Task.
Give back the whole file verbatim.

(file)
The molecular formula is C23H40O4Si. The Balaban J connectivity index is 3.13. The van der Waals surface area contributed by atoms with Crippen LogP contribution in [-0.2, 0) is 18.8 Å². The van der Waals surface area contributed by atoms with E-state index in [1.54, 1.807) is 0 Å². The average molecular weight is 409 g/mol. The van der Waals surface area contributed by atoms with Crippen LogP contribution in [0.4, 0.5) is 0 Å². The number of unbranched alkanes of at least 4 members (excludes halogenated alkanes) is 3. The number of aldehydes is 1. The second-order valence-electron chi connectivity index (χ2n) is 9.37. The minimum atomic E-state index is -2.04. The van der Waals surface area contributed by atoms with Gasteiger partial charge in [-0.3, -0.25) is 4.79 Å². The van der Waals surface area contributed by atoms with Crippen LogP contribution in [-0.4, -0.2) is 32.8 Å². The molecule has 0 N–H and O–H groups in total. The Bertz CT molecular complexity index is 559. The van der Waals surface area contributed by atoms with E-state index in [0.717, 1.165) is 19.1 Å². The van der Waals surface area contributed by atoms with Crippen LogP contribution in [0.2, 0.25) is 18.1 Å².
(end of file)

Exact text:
The molecular formula is C23H40O4Si. The Balaban J connectivity index is 3.13. The van der Waals surface area contributed by atoms with Crippen LogP contribution in [-0.2, 0) is 18.8 Å². The van der Waals surface area contributed by atoms with E-state index in [1.54, 1.807) is 0 Å². The average molecular weight is 409 g/mol. The van der Waals surface area contributed by atoms with Crippen LogP contribution in [0.4, 0.5) is 0 Å². The number of unbranched alkanes of at least 4 members (excludes halogenated alkanes) is 3. The number of aldehydes is 1. The second-order valence-electron chi connectivity index (χ2n) is 9.37. The minimum atomic E-state index is -2.04. The van der Waals surface area contributed by atoms with Gasteiger partial charge in [-0.3, -0.25) is 4.79 Å². The van der Waals surface area contributed by atoms with Crippen LogP contribution in [-0.4, -0.2) is 32.8 Å². The molecule has 0 N–H and O–H groups in total. The Bertz CT molecular complexity index is 559. The van der Waals surface area contributed by atoms with E-state index in [0.717, 1.165) is 19.1 Å². The van der Waals surface area contributed by atoms with Crippen LogP contribution in [0.2, 0.25) is 18.1 Å².